“What would Google do?” is not yet a colloquially popular phrase, but perhaps in time it will come to be.
The search-engine behemoth is not just the portal through which the vast majority of online information flows, it is also the arbiter of what is good, what is morally correct, and ultimately, of course, what is accessible; consult your spouse, your partner, your father, your mother, your best friend, and even your God if you must, but in the end, Google is the all-wise and powerful entity that will either bless or deny your online shopping fancy.
If you think I’m exaggerating, then you probably didn’t engage with Google Shopping in the weeks after a deranged gunman slaughtered 17 innocents at a high school in Florida. If you had, then Google would have come between you and your red wine indulgence (no dice on the Burgundy), your desire for home improvement or car maintenance (popular high-powered degreaser, Gunk®, had been rendered nonexistent, as had glue guns and gunite), and even your taste in music (the entire “Guns ‘n Roses” catalogue – all 16 albums, spanning 33 years – had vanished).
And, what if you wanted to repaint your garage floor gun-metal gray, secure tee times at Eagle’s Nest Golf Course, located within Alabama’s beautiful Lake Guntersville State Park, or buy your eight-year-old nephew, Mikey, a powerful squirt gun with which to happily harass his older twin sisters? Well, Google would have denied you those pleasures too.
That’s a lot of power. Would you have come up against it if you’d simply asked, first, “what would Google do?” before you embarked upon what you imagined was your own personal online shopping odyssey? Perhaps not.
By now you’ve probably guessed what all the seemingly disparate items above have in common, but if not, I’ll tell you: not one of them contains gun powder; none are intrinsically life-threating, save the alcohol (note to self: don’t drink paint); provided you’re an adult, all are legal for purchase; and, all of them are described with words that utilize the Latin alphabet, contain the letters “g”, “u”, and “n”, and feature those specific letters in that exact order.
You are probably aware that Google instituted a policy in 2012, specifically banning advertisements featuring firearms and ammunition, and prohibiting all commerce of same. The search giant announced the move, and it garnered ample press attention. Given the deserved media frenzy surrounding this latest school massacre, you might have anticipated (“what would Google do?”) that Google would rush to tweak its search algorithms to shield you even from the danger of purchasing an item with the word “gun” contained within…or, simply to signal its overwhelming virtue on one of the most emotional topics of the day. But, how would you know?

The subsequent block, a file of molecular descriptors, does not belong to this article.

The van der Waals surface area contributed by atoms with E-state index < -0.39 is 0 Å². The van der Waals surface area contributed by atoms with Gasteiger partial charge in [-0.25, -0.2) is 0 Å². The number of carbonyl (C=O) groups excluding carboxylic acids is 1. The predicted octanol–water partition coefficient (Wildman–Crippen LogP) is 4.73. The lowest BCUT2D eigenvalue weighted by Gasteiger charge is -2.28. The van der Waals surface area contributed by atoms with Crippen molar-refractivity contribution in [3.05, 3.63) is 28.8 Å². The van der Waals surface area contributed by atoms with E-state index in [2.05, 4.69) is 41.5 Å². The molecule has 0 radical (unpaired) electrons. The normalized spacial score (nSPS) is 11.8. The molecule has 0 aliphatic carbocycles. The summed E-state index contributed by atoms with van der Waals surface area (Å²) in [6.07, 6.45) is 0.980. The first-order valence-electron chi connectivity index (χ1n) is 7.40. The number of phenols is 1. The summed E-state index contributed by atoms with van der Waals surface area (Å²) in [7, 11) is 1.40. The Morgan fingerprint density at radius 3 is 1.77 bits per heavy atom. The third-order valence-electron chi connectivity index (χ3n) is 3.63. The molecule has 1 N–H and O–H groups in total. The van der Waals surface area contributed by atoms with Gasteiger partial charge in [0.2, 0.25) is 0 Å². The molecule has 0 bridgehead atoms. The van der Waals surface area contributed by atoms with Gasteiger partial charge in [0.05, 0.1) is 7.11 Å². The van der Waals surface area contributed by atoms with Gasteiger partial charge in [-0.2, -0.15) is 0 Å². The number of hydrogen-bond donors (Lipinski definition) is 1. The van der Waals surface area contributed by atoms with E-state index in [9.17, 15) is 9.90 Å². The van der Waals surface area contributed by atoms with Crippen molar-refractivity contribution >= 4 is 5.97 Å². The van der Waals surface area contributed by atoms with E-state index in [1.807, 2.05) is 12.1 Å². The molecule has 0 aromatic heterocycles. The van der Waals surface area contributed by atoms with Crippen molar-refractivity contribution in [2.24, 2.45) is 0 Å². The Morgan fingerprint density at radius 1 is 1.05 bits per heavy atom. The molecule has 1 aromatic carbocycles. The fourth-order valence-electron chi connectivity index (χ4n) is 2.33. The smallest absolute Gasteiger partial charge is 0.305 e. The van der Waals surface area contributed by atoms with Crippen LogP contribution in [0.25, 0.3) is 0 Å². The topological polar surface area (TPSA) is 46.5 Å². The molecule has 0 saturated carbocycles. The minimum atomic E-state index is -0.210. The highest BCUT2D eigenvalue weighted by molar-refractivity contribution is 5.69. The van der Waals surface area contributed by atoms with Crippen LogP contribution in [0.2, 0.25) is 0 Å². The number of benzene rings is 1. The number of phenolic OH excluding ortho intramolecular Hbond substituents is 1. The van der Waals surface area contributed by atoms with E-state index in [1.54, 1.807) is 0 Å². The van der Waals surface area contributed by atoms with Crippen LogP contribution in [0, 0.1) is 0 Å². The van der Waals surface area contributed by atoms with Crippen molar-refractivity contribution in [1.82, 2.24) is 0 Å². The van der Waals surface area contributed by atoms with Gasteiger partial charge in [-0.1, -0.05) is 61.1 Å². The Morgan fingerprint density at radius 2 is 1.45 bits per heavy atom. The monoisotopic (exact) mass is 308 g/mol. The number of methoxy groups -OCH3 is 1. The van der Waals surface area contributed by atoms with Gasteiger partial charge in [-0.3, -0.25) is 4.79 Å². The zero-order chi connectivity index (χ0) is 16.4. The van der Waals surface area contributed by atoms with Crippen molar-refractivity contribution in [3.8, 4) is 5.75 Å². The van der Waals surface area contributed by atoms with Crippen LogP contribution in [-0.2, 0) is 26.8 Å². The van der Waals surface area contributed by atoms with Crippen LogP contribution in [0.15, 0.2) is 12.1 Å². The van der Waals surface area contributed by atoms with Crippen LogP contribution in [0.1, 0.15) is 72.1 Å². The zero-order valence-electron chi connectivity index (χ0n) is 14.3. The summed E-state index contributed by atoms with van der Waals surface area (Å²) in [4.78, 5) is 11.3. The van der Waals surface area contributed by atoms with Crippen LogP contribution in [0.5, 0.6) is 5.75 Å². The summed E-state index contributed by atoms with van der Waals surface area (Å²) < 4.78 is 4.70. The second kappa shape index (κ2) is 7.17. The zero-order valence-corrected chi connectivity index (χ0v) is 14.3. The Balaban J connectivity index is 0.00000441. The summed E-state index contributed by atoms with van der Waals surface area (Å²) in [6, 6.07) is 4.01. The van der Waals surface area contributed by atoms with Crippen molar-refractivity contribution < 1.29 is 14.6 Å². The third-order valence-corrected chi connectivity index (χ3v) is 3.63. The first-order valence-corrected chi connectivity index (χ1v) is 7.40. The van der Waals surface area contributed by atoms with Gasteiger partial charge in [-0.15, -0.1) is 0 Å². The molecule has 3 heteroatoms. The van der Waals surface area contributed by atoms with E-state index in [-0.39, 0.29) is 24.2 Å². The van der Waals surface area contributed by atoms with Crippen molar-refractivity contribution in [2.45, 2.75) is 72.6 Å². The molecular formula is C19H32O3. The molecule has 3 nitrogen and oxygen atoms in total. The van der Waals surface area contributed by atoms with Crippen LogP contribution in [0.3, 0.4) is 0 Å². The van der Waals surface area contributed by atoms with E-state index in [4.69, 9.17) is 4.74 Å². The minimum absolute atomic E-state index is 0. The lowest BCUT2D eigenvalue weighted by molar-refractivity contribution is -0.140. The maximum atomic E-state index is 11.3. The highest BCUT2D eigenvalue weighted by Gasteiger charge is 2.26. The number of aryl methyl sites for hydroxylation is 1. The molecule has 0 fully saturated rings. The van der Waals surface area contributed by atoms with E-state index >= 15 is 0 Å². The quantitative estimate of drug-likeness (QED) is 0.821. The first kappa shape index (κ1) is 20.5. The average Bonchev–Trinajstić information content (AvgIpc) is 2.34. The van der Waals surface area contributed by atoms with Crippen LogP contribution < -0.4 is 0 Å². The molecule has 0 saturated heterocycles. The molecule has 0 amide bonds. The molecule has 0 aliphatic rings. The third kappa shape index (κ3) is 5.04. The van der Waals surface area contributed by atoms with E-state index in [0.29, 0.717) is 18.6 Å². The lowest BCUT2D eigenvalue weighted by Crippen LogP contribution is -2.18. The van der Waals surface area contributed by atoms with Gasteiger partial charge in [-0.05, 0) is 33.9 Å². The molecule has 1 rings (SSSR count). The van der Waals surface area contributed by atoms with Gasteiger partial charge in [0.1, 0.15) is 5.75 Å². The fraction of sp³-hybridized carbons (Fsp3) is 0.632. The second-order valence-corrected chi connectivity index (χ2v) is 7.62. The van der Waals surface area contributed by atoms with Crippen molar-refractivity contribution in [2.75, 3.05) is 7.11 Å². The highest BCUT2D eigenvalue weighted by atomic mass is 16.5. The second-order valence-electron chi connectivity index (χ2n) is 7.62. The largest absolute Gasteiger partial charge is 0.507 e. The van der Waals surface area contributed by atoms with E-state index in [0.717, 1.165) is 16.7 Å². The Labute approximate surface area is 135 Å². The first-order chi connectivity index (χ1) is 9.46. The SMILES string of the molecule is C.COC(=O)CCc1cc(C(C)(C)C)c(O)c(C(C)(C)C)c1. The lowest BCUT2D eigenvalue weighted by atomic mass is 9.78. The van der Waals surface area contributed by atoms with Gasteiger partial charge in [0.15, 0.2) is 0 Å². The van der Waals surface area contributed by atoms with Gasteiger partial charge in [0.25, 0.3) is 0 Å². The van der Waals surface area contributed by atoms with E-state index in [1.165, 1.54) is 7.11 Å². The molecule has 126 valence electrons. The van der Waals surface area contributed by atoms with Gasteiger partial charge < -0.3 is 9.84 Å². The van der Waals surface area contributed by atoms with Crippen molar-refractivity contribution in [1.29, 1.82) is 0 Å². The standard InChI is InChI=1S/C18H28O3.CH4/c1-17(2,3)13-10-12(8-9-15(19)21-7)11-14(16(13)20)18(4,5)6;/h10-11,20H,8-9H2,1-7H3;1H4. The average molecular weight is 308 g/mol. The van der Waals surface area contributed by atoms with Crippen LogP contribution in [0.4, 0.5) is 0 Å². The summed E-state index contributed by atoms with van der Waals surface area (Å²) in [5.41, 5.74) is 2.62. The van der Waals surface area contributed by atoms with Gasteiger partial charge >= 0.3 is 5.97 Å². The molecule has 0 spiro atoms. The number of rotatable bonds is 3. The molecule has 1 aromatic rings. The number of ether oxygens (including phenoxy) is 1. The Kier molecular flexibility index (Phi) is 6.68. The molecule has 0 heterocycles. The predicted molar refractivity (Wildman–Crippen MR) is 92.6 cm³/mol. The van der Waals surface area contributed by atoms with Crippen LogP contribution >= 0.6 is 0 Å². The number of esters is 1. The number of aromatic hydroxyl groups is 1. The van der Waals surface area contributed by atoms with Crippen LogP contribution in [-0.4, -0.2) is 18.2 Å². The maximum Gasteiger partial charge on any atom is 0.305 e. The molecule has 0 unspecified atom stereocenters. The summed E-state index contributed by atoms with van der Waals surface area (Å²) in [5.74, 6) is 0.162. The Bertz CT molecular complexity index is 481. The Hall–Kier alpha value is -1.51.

Google refuses to discuss the methods or frequency with which it engineers its algorithms, even though it’s understood it makes changes all year long, perhaps even thousands of times. Despite demanding transparency and openness from all, Google crouches behind its firewall, operating always in dark and powerful secrecy. There is no oversight. There is no audit. There is no announcement — or even an expectation of one.
Much has been written about Google’s near monopoly of online content, it’s aggressively progressive political perspective, and its willingness to manipulate searches and rankings in hopes of achieving outcomes (Here, here, and here, among other places). But you don’t have to be an NRA life-member, or in the midst of stockpiling weapons in your Idaho bunker, or even a tepid 2nd Amendment proponent, to be alarmed by this authoritarian – and secret – control of information.
Political affiliation aside, this is an issue that impacts all of us; do we or do we not value the free flow of information, and the unfettered access to it?
Who is to say that guns aren’t Google’s proverbial canary in the coalmine, just the most recently visible topic Google would like to suppress? Type “AR-15” into google shopping and you are presented with a blank page, and the announcement that “your search did not match any shopping results.” You are presented with the exact same notice if you search for a miniaturized AR-15 key chain, a history of Colt’s AR-15, or a t-shirt that depicts its image.
Today, guns. Tomorrow, sugary foods, American football, walls and Civil War memorials?
Christie-Lee McNally is the Director of Free Our Internet. Free Our Internet (www.freeourinternet.org) is a non-profit citizen group whose mission is to educate the public about how leftist super-elites and their powerful corporate allies in Silicon Valley have methodically used their wealth and political influence to erode the public’s internet freedoms and destroy alternative media. Our goal is to empower the public to fight back against the tech-left’s well-funded war to control our means of communication, information, organizing, and mobilizing: the internet. Free Our Internet and its supporters stand for free speech and expression online, protecting the diversity of ideas, and opposing government actions that undermine Internet openness and transparency.